ABSTRACT

In late March of 2009, an outbreak of influenza in Mexico, was eventually identified as H1N1 influenza A. In June 2009, the World Health Organization raised a pandemic alert to the highest level. More than 214 countries have reported confirmed cases of pandemic H1N1 influenza A. In Korea, the first case of pandemic influenza A/H1N1 infection was reported on May 2, 2009. Between May 2009 and August 2010, 750,000 cases of pandemic influenza A/H1N1 were confirmed by laboratory test. The H1N1-related death toll was estimated to reach 252 individuals. Almost one billion cases of influenza occurs globally every year, resulting in 300,000 to 500,000 deaths. Influenza vaccination induces virus-neutralizing antibodies, mainly against hemagglutinin, which provide protection from invading virus. New quadrivalent inactivated influenza vaccine generates similar immune responses against the three influenza strains contained in two types of trivalent vaccines and superior responses against the additional B strain.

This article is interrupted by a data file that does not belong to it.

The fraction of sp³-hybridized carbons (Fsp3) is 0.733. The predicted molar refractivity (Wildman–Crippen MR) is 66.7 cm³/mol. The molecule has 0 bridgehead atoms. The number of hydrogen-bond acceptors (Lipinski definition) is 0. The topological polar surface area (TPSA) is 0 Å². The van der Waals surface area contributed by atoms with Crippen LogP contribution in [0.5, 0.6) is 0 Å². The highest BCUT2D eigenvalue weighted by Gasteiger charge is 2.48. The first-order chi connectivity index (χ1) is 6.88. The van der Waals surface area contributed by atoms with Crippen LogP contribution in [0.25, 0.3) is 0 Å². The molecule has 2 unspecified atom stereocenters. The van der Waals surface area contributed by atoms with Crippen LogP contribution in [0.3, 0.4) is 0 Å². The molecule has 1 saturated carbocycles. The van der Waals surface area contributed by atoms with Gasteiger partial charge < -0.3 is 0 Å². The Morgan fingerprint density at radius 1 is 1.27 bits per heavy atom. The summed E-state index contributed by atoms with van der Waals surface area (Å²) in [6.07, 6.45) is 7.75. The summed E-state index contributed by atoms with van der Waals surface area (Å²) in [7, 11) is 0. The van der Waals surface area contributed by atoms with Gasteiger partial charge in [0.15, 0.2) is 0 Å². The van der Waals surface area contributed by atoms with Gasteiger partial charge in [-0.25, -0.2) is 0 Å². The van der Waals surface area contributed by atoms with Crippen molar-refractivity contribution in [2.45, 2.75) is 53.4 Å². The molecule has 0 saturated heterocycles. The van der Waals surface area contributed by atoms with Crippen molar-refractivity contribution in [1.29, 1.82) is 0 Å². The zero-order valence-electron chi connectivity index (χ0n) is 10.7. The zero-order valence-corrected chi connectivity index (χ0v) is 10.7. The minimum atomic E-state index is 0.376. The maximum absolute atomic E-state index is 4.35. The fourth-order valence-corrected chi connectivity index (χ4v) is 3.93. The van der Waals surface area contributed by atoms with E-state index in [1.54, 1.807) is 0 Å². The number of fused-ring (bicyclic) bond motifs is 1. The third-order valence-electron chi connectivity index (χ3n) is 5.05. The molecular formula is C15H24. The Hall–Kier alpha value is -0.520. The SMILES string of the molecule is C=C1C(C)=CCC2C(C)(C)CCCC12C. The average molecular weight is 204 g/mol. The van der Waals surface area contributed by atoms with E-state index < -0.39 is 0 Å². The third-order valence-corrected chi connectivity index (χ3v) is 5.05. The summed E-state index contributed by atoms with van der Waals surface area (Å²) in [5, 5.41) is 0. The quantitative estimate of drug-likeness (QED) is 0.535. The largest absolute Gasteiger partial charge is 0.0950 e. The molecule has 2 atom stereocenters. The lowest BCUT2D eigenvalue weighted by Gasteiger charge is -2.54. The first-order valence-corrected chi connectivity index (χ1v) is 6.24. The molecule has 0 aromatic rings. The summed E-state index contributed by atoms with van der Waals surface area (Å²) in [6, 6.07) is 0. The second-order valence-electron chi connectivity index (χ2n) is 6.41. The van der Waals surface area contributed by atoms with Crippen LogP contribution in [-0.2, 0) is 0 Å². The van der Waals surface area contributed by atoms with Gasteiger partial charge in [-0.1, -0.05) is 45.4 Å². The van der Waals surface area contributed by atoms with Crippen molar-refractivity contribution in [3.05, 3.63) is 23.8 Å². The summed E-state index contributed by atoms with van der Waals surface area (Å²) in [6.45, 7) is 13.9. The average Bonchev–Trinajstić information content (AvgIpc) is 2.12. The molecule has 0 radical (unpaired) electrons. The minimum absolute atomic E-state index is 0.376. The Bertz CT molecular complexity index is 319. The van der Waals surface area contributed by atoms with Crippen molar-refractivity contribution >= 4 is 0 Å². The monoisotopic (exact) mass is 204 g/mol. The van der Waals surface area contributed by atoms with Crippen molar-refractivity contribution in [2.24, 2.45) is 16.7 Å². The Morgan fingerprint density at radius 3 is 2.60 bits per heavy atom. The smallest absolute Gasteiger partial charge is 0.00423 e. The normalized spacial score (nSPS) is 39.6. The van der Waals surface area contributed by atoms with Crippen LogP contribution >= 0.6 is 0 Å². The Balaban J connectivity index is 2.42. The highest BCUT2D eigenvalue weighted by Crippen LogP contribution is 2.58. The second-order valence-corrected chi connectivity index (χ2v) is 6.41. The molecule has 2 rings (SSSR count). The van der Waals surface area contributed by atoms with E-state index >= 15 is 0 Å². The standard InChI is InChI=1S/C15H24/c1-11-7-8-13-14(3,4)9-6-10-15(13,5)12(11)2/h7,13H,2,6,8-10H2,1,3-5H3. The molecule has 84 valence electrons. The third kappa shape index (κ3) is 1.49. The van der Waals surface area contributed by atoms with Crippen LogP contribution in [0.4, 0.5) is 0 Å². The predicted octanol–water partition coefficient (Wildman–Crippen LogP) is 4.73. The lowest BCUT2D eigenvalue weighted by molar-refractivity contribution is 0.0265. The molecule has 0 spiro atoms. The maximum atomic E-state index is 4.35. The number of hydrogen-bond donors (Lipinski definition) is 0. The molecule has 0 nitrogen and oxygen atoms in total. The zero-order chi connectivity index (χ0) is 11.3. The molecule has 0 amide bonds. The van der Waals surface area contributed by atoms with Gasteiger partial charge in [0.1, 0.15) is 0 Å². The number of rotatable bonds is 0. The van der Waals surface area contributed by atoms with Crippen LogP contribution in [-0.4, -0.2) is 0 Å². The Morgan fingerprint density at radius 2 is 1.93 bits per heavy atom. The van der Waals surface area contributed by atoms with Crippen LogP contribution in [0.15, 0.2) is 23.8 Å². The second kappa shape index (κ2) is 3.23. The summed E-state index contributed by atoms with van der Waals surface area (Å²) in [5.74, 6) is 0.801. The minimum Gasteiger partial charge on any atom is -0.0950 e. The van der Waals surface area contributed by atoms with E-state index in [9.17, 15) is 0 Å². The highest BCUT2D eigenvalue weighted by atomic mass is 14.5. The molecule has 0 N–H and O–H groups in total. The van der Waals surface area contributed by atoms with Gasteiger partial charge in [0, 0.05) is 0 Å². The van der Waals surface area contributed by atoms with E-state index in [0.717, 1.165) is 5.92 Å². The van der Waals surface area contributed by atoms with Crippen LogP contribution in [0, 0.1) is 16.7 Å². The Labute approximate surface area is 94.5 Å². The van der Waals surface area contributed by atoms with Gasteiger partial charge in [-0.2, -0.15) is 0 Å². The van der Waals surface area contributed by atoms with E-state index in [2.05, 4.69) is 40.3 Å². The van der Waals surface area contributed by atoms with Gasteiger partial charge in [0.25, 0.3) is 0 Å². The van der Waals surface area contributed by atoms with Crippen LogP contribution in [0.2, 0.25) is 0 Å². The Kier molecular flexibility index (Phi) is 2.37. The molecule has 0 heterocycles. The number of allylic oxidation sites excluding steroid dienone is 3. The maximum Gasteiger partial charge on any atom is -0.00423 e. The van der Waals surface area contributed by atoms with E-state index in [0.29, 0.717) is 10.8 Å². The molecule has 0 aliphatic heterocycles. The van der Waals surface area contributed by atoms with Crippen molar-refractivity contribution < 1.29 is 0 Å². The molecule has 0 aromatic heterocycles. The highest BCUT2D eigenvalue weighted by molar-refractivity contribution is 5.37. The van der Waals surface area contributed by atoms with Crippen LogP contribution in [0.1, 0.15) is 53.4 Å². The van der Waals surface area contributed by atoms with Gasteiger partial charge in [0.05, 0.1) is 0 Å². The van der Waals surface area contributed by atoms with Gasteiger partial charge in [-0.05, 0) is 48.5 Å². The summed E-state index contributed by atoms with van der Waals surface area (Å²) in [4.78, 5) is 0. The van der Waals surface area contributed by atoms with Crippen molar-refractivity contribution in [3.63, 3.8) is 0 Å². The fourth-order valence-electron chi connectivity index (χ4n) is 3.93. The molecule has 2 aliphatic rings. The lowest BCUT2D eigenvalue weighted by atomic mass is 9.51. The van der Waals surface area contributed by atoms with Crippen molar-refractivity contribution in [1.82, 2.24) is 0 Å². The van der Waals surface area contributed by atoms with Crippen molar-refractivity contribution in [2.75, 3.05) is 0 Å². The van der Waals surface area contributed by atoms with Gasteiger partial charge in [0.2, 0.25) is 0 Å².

Subject(s)
Antibodies , Hemagglutinins , Influenza Vaccines , Influenza, Human , Korea , Mexico , Pandemics , Vaccination , Vaccines , World Health Organization
20.
Vitae (Medellín) ; 22(1): 9-11, 2015. Ilustraciones
Article in English | LILACS, COLNAL | ID: biblio-987725

ABSTRACT